• LEVERAGING HOTEL PERFORMANCE BY CONSUMER REVIEWS

      Chen, Chih-Chien; Fesenmaier, Daniel R.; Lee, Seul Ki; Wu, Shin-Yi; Chen, Chih-Chien (Temple University. Libraries, 2013)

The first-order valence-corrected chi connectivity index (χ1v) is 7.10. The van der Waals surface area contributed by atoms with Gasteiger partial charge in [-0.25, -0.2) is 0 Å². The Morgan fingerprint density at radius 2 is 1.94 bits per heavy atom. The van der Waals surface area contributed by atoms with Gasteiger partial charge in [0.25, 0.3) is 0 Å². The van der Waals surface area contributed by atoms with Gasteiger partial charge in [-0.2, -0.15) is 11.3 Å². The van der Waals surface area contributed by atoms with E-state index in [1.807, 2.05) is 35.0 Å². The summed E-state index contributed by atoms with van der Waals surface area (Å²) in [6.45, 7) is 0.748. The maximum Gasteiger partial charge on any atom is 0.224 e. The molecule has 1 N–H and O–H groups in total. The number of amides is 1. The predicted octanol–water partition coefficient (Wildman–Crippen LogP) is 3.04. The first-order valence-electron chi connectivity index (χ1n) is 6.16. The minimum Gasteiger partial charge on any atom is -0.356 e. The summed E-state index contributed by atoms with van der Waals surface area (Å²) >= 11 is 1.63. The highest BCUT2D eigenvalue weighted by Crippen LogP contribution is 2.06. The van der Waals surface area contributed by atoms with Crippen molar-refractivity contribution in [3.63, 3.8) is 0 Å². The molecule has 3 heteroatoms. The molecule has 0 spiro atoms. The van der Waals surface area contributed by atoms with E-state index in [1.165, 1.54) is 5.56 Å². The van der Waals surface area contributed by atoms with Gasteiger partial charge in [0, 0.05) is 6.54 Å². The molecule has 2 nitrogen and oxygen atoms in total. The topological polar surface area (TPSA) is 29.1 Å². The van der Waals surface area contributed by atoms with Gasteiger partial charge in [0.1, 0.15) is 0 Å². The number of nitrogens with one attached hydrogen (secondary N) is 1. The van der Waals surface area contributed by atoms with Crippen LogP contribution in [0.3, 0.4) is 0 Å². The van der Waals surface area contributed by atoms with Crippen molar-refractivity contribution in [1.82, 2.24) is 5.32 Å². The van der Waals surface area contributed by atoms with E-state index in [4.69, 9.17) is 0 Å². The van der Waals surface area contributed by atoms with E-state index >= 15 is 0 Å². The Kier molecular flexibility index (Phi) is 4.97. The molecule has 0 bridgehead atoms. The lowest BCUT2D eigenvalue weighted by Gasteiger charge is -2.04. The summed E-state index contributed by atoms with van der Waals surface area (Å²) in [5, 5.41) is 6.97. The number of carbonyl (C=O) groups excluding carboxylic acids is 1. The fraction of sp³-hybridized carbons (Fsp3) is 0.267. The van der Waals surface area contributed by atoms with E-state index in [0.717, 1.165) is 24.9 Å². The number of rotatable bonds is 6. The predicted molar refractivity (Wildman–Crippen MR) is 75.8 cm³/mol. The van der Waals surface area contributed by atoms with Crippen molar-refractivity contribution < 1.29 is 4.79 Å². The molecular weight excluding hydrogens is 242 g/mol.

This study quantifies the business value of consumer reviews and discusses its wider implications to hotel performance, specifically to delineate the unique effects of the User-Generated Content (UGC) components on room sales. In contrast to earlier studies that take consumer reviews as an exogenous factor, this study finds empirical evidence that consumer reviews both influence and are influenced by room sales through a dynamic framework. In consideration of the endogeneity in consumer reviews, this study uses a dynamic generalized method of moments (GMM) model to address the reviews/sales relation and illustrates why other commonly used estimation that ignore the dynamic relationship between current reviews and room sales may be biased. A longitudinal panel-data sample of 56,284 hotel reviews on a daily basis, along with quarterly hotel performance over a ten-quarter observation window, is used for the empirical modeling. This study finds that room sales are significantly influenced by the review volume, suggesting the importance of awareness effect. Specifically, a 1% increase in the average quarterly number of reviews received would result in a 0.10 units increase in the average revenue per available room. Compared to paid or owned traditional marketing channels, the earned consumer reviews' business value can be justified by the marginal costs of producing extra copies of reviews by consumers and providing social media service by hotel managers. Nevertheless, this study shows that the rating of consumer reviews and its variation does not have effect on hotel room sales after accounting for the endogeneity, indicating that online reviews have little persuasion effect on consumer purchase decisions. Thus, this study considers the awareness effect of Word-of-Mouth (WOM) as the primary effect in the dynamic mechanism between consumer reviews and room sales. From the theoretical perspective, this study represents a comprehensive understanding of consumer reviews by integrating both awareness and persuasion effects. By identifying strategically important review components and their effects, the study adds to the prior literature by providing a positive reconciliation of the mixed findings about the effect of consumer reviews. From the managerial perspective, the awareness effect of consumer reviews suggests that businesses should embrace and facilitate WOM activities. However, consumers are not influenced by the persuasion effect of online WOM, thus presenting a challenge to businesses that try to influence sales through "planting" positive product reviews. Hotel managers shall therefore focus more on the mechanisms that facilitate dispersion of underlying word-of- mouth exchange rather than try to influence online ratings. From the methodology perspective, this study contributes to the hospitality literature by providing econometric justifications for the use of dynamic panel data estimation, discussing the conditions under which it improves inference beyond the traditional pooled OLS and traditional fixed- effects estimates. This study shows that dynamic effect is likely to be particularly important in hospitality research since much of our research seeks to determine the effect of different stimulating variables (e.g., consumer reviews, pricing strategy, customer relationship management, etc.) on hotel performance, an aspect of research that is particularly susceptible to biases that may arise by ignoring the effect of historical performance on current stimulating variables. The empirical attempt initiated in this study welcomes replications of future research.